First off, yes, students need to return to school in person in some way, especially the little ones. You cannot have a meaningful connection with your teacher if you’ve never met them in person and those face to face connections are irreplaceable. This might mean having staggered in-person orientations of classes and not returning to the classroom until teachers and students feel ready. Some school days must be virtual.
Schools that are already overcrowded cannot simply have classes in the cafeteria and gymnasium to allow for social distancing. Other facilities will need to be used if in-person teaching is adopted. Federally funded buildings such as libraries, community centers and unused government office buildings are potential alternatives to allow for students to have additional room. They can also be spaces to provide activities or childcare for students when they are not in school.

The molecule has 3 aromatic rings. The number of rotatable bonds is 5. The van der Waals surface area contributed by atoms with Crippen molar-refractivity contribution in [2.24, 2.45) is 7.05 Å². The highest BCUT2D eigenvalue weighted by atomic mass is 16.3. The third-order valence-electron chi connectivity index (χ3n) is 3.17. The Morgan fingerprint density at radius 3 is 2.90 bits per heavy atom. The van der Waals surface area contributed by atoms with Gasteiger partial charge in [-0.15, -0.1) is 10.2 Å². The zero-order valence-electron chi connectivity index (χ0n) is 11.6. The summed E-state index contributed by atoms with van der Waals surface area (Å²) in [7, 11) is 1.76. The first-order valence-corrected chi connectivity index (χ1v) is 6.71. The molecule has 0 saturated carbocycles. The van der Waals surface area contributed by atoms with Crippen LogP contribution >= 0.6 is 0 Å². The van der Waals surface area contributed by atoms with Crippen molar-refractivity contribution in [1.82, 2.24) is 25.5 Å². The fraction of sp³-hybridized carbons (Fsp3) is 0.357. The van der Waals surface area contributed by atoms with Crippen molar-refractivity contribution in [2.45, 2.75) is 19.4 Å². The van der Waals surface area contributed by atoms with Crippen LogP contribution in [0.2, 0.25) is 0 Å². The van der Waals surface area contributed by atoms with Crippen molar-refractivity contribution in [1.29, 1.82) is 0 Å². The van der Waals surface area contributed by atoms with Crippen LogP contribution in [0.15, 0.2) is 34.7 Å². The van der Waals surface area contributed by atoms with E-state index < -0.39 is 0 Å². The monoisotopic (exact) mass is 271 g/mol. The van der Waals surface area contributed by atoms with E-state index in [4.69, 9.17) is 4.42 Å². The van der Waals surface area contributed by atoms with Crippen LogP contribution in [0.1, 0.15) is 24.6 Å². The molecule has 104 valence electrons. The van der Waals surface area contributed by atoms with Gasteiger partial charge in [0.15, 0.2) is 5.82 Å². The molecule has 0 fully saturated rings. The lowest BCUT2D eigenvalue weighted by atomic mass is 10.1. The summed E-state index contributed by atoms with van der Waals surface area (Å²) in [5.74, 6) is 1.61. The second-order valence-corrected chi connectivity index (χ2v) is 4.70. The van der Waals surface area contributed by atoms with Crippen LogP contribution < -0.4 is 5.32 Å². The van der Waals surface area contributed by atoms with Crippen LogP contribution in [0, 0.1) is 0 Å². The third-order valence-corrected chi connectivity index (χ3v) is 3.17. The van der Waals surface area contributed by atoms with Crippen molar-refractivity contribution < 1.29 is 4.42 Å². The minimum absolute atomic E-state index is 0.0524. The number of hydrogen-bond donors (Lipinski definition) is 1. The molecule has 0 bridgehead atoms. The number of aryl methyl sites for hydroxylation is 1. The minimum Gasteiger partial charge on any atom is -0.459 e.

These changes need to be made before school starts. In addition, we cannot return without the necessary supplies, facilities and health care workers in place. Some students (and teachers) are traumatized by the dislocation and perhaps personal losses from the pandemic and will also need additional support before even attempting to return to a classroom. Mindfulness and meditation should be part of the curriculum.